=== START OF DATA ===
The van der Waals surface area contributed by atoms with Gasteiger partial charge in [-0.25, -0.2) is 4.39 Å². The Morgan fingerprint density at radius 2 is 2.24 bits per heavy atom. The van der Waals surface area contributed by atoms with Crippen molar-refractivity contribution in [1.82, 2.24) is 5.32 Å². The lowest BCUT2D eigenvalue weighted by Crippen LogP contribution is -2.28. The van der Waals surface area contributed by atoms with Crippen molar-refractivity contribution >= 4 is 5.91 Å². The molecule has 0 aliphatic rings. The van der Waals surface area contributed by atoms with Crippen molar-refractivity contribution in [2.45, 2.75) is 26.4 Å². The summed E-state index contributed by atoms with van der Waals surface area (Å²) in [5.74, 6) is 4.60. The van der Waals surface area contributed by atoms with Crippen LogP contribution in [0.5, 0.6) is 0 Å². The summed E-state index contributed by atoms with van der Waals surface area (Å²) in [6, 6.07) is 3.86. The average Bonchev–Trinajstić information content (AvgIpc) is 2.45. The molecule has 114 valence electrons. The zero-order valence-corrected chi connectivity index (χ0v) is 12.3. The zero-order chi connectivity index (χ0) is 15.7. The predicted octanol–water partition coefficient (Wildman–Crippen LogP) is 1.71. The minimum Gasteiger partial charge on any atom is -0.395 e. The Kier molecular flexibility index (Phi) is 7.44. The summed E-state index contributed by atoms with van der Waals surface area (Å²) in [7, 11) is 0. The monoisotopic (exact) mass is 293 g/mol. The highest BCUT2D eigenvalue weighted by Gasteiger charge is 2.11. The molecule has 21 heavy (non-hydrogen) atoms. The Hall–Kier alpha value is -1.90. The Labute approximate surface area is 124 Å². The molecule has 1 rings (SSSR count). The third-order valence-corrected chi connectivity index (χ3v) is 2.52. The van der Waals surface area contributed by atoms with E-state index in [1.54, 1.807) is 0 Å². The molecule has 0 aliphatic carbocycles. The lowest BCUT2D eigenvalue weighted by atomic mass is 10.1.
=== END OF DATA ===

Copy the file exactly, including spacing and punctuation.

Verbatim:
The van der Waals surface area contributed by atoms with Gasteiger partial charge in [-0.25, -0.2) is 4.39 Å². The Morgan fingerprint density at radius 2 is 2.24 bits per heavy atom. The van der Waals surface area contributed by atoms with Crippen molar-refractivity contribution in [1.82, 2.24) is 5.32 Å². The lowest BCUT2D eigenvalue weighted by Crippen LogP contribution is -2.28. The van der Waals surface area contributed by atoms with Crippen molar-refractivity contribution >= 4 is 5.91 Å². The molecule has 0 aliphatic rings. The van der Waals surface area contributed by atoms with Crippen molar-refractivity contribution in [2.45, 2.75) is 26.4 Å². The summed E-state index contributed by atoms with van der Waals surface area (Å²) in [5.74, 6) is 4.60. The van der Waals surface area contributed by atoms with Crippen LogP contribution in [0.5, 0.6) is 0 Å². The summed E-state index contributed by atoms with van der Waals surface area (Å²) in [6, 6.07) is 3.86. The average Bonchev–Trinajstić information content (AvgIpc) is 2.45. The molecule has 114 valence electrons. The zero-order valence-corrected chi connectivity index (χ0v) is 12.3. The zero-order chi connectivity index (χ0) is 15.7. The predicted octanol–water partition coefficient (Wildman–Crippen LogP) is 1.71. The minimum Gasteiger partial charge on any atom is -0.395 e. The Kier molecular flexibility index (Phi) is 7.44. The summed E-state index contributed by atoms with van der Waals surface area (Å²) in [7, 11) is 0. The monoisotopic (exact) mass is 293 g/mol. The highest BCUT2D eigenvalue weighted by Gasteiger charge is 2.11. The molecule has 21 heavy (non-hydrogen) atoms. The Hall–Kier alpha value is -1.90. The Labute approximate surface area is 124 Å². The molecule has 1 rings (SSSR count). The third-order valence-corrected chi connectivity index (χ3v) is 2.52. The van der Waals surface area contributed by atoms with E-state index in [1.54, 1.807) is 0 Å². The molecule has 0 aliphatic carbocycles. The lowest BCUT2D eigenvalue weighted by atomic mass is 10.1.